post #8 of 12
What markojp said!

At 6'6" and 240 lb, my first boots were 100 flex and did well by me until I started skiing faster. I was able to sell them for a good price in a ski consignment sale by my local shop, so not a lost cause at all. Used that money towards the next set of stiffer, better fitting boots from that shop.
post #9 of 12
Most boot manufactures put the better liners and hardware in the higher flex boots

With your weight and height you are going to probably need a 110 or better boot

Remember a higher flex boot can be softened by the boot fitter so there should be no worries with that

The other thing you want to keep in mind is that you ski in the sierras and it's actually fairly warm compared to many other locations in the country and allows using a higher flex than you would in a colder climate zone
post #10 of 12
Thread Starter 

Hello

 

I just gave a friend $10 for a pair of Salomon Course Flex 120 boots Mondo 29.5.  Some of the other writing on the boot is Carbon Link Advanced Chassis Technology.  They have canting adjustments on the inner and outer ankle area.

 

 

There is the following stamped inside the shell

28 / 29.5

IF 336261

D > TPU

03 stamp so I guess this is the date code 2003.  Friend told me they were just a few years old.  Said he bought them in Spain and only used them on one ski trip.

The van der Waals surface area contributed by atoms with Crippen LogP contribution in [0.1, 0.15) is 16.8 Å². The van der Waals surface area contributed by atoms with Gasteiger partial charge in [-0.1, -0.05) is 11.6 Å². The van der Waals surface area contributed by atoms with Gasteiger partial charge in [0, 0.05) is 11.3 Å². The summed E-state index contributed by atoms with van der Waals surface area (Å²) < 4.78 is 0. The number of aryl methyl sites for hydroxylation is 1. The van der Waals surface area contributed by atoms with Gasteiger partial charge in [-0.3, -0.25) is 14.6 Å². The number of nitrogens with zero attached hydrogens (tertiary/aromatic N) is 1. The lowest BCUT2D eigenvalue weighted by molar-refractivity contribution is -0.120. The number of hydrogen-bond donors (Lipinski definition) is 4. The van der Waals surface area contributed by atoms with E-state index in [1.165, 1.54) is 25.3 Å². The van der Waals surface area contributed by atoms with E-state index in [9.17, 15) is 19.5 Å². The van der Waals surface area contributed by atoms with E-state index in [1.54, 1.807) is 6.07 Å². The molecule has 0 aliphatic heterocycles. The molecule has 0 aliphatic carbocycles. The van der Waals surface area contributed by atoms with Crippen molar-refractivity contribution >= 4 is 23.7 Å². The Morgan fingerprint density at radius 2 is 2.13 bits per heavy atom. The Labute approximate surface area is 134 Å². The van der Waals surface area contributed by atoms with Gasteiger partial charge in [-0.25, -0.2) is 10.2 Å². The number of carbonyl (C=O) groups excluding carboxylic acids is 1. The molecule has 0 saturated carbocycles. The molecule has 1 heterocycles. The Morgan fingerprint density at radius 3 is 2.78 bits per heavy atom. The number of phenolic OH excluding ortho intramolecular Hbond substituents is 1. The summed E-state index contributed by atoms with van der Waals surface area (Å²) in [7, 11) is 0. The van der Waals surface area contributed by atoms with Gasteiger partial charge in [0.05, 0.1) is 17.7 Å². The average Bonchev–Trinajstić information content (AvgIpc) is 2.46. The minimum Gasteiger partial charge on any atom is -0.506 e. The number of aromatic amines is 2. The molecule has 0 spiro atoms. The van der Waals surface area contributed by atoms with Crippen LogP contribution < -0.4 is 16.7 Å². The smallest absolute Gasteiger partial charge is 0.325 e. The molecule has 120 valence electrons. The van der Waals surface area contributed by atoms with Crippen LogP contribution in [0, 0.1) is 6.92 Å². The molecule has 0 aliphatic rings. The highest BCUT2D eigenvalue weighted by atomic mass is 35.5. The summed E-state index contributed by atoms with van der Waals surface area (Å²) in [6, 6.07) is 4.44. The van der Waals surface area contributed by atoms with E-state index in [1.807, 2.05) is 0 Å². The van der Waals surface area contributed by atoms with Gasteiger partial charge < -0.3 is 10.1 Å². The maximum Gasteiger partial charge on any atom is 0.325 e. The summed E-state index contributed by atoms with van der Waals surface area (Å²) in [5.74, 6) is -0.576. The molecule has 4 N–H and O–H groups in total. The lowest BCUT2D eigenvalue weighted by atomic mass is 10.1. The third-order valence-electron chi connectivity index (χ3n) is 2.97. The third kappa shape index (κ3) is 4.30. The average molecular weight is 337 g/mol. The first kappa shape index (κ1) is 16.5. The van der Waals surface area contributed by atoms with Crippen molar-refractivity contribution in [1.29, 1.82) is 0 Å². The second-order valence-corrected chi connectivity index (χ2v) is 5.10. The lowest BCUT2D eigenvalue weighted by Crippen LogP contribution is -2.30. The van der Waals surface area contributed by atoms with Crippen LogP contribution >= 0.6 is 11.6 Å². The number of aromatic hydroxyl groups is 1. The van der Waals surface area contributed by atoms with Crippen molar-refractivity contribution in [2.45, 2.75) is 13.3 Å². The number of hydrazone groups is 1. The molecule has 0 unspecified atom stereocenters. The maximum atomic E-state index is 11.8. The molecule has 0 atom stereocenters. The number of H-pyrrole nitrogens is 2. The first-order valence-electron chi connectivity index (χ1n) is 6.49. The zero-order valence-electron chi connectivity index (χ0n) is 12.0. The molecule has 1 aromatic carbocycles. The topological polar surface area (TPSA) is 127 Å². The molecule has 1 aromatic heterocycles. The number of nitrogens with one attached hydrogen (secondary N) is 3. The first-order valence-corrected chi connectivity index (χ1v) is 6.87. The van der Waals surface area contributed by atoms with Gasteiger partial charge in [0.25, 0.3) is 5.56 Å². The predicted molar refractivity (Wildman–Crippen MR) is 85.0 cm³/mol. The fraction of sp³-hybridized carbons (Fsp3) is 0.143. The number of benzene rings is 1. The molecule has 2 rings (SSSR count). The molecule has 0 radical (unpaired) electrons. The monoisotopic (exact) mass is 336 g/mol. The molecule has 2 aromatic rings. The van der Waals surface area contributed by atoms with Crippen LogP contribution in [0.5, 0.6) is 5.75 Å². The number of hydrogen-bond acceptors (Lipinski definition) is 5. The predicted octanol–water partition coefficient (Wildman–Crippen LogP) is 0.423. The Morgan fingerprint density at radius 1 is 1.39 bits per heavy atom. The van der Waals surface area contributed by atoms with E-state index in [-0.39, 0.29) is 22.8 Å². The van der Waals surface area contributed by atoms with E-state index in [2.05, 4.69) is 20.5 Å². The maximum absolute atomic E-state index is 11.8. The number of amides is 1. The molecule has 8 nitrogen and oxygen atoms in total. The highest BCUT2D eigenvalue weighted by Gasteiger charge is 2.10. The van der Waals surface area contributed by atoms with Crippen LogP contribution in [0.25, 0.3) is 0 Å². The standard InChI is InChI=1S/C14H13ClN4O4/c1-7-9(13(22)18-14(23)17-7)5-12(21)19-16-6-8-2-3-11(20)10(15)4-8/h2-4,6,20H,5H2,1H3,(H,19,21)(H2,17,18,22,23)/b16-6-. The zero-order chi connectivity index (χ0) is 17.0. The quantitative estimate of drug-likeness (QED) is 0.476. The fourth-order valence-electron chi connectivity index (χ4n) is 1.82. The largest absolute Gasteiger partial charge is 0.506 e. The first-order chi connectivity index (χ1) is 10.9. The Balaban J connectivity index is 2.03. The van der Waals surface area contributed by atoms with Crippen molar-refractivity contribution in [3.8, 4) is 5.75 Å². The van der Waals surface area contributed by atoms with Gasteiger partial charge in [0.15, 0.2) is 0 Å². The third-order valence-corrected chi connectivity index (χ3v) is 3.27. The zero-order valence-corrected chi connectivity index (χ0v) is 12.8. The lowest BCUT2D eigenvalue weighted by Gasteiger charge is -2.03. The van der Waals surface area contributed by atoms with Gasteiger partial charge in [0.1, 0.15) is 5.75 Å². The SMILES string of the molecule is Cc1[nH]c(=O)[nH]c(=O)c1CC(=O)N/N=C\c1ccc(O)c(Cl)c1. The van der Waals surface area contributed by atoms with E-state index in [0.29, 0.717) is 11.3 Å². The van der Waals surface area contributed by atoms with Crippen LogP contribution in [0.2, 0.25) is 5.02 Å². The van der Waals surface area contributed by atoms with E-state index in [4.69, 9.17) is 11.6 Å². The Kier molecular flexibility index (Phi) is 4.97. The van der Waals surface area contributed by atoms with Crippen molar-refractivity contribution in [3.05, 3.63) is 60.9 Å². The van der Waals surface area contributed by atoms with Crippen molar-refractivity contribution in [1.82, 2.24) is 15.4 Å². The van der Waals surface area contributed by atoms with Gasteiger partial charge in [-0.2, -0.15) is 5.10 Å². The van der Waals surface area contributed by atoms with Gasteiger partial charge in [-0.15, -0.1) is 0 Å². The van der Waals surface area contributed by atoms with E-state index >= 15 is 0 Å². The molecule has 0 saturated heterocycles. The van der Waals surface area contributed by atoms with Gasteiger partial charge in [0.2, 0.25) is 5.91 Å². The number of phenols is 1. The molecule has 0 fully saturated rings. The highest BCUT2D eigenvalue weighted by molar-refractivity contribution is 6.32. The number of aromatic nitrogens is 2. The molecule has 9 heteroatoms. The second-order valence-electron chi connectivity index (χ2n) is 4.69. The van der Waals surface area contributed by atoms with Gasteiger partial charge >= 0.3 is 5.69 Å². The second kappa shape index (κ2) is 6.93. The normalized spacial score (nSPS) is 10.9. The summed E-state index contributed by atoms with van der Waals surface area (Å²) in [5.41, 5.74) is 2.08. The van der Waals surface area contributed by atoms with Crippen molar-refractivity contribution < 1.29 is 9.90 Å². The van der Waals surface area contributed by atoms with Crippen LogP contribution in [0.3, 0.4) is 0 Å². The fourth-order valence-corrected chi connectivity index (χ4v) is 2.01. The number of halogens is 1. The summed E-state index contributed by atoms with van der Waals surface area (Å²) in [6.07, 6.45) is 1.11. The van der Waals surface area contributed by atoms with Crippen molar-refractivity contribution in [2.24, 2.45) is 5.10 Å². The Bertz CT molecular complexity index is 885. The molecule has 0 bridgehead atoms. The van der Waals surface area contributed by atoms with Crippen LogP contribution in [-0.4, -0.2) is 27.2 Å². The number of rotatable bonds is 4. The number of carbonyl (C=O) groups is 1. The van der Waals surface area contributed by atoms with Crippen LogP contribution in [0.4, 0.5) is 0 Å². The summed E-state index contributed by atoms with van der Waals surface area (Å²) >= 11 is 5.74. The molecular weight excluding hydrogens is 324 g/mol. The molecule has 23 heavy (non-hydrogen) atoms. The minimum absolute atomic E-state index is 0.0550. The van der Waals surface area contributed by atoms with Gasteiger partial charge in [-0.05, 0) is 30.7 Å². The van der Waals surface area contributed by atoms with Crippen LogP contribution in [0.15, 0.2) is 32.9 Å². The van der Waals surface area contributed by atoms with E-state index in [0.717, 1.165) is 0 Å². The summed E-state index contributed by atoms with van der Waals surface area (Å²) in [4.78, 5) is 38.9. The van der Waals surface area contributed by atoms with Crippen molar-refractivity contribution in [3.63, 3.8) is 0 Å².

334mm is stamped on the outer sole edge

 

 

 

The liner is a Course CF PRO with the numbers 295 36 SB 3 and text Sensifit

 

And has the original Salomon Course foot bed.

 

I guess I have four questions.

 

Is the 120 Flex going to be too stiff for me?

 

Does anyone know what the Last is of this boot?

 

Can I put the liners in the clothes washer with a little bit of soap, OxiClean or bleach, vinegar and or ammonium?  I know not to put them in the dryer.  My plan ws to leave them out to dry, its warm here in California now.

 

 

Should I give these a try next season, just to hang around with my 4 and 6 years as they learn to ski?   I guess I would call myself a beginner, I am 6'3" 200 lbs and haven't skied on 30 years and back in high school I only skied something like 5-6 times.

post #11 of 12